“You didn’t have to,” Niminay said. “The site’s all setup. I had a few of our friends help out and pick up where things left off when you finally let your spell go.”

“A few? So three?” Penny asked.

“Why don’t we go see,” Niminay said, touching the [Magic Dresser] and letting it instantly cloth her in the stunning wedding gown Penny had designed.

Penny followed suit, donning her own gown and thrilling at the weight and comfort of wearing it at last..

“Put the ring on, I had it enchanted with a one-use spell,” Niminay said. “We can choose something permanent for it together later.”

“What’s the activation for the spell?” Penny asked.

“Just say ‘it’s time’ and hold my hand.”

The teleportation effect on the right turned out to be one that enveloped the travelers in a whirlwind of multi-colored petals. As the flower storm subsided, Penny saw they were standing on the small wedding stage she’d setup for them.

What she hadn’t setup for them was the guest list of those who were present.

The ‘few friends’ who’d helped out turned out not to be three people but closer to three percent of the entire population of the world.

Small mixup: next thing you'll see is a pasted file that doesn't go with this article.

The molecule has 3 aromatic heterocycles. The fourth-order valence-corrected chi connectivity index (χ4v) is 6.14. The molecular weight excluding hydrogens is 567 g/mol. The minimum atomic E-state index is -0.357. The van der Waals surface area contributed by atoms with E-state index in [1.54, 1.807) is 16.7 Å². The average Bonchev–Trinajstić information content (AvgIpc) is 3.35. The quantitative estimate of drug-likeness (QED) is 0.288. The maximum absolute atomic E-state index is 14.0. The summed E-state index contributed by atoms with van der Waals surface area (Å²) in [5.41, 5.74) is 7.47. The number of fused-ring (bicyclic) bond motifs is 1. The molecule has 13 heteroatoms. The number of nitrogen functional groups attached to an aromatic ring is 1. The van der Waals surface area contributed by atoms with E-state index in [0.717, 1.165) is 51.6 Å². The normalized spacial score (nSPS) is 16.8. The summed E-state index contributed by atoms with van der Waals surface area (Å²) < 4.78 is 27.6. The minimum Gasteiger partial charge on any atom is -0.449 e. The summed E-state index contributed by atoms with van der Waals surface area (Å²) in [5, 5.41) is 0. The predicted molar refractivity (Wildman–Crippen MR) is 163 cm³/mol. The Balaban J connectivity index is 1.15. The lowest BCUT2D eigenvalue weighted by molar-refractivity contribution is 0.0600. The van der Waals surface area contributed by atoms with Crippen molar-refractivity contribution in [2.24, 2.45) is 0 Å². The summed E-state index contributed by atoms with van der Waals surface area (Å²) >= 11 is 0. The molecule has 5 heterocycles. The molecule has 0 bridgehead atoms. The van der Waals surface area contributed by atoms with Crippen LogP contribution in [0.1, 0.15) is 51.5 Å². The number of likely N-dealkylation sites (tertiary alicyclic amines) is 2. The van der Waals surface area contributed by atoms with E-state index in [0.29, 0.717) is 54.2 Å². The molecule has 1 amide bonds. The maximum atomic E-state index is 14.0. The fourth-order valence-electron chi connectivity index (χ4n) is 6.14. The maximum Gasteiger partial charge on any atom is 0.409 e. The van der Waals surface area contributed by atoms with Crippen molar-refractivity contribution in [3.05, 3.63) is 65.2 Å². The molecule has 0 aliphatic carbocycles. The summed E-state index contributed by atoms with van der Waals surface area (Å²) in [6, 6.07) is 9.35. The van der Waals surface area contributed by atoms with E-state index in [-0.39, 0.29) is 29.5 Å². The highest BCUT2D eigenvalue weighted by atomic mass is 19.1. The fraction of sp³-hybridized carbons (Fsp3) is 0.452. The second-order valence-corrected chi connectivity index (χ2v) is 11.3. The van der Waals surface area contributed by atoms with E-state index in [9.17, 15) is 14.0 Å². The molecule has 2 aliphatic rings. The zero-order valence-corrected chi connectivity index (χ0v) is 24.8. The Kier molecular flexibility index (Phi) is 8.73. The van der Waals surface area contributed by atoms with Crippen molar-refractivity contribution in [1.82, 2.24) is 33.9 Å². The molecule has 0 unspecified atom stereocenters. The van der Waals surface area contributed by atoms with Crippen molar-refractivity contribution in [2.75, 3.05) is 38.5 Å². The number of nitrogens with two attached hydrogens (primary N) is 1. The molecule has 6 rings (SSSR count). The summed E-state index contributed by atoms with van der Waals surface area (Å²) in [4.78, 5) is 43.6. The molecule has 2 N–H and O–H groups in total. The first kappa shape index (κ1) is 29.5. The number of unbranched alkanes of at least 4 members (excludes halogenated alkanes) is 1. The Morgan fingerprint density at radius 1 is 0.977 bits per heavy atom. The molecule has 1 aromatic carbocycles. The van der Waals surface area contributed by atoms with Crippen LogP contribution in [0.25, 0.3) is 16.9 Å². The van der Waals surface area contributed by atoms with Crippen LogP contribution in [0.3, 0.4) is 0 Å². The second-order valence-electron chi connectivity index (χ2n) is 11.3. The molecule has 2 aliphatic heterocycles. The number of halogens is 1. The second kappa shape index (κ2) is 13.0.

Penny choked up. She’d wanted to make sure the world would know Niminay had chosen her and Niminay had delivered exactly that.

Broken Horizons – Epilogue, Ch 3


The main bar at the [Get Well Water Tavern] in [Sparks Junction] was pleasantly empty as the sun crested over the horizon. In her early adventuring days, Hailey couldn’t have imagined the [Get Well] ever being packed with less than a hundred people, day or night. No matter the season, the weather, or the time of day, there were always calamities to address, riches to quest for, and monsters that someone was willing to pay to have slain.

Of course that was all back in the [Fallen Kingdoms].

In the world that was shaking off its shadowy bedsheets and revealing the multi-hued forest valley below the tavern, adventuring was still alive and well, but the calamities had calmed down enough to let people catch their breaths a bit.

Hailey pulled up a seat to the bar and checked her [Coin Pouch of Holding]. They’d been running flat out to stop the world from ending for so long that she hadn’t even considered if she had the money needed to pay for her stay the previous evening, or to treat her team to the breakfasts they deserved when the arrived in a couple of hours.

Rather than any coins spilling out of the bag when she opened it, a number appeared in bright green digits. 

A large number to be sure, but one that was far below what her in-game gold balance had been. Comparing it with the prices on the chalkboard that was hanging behind the bar, Hailey saw that she was still comfortably wealthy, just not at the level of “corner the entire world’s market on cakes” if she chose to invest her fortune in pastry. If she wanted to, she could probably retire for life on what she had, provided she was willing to live somewhat modestly.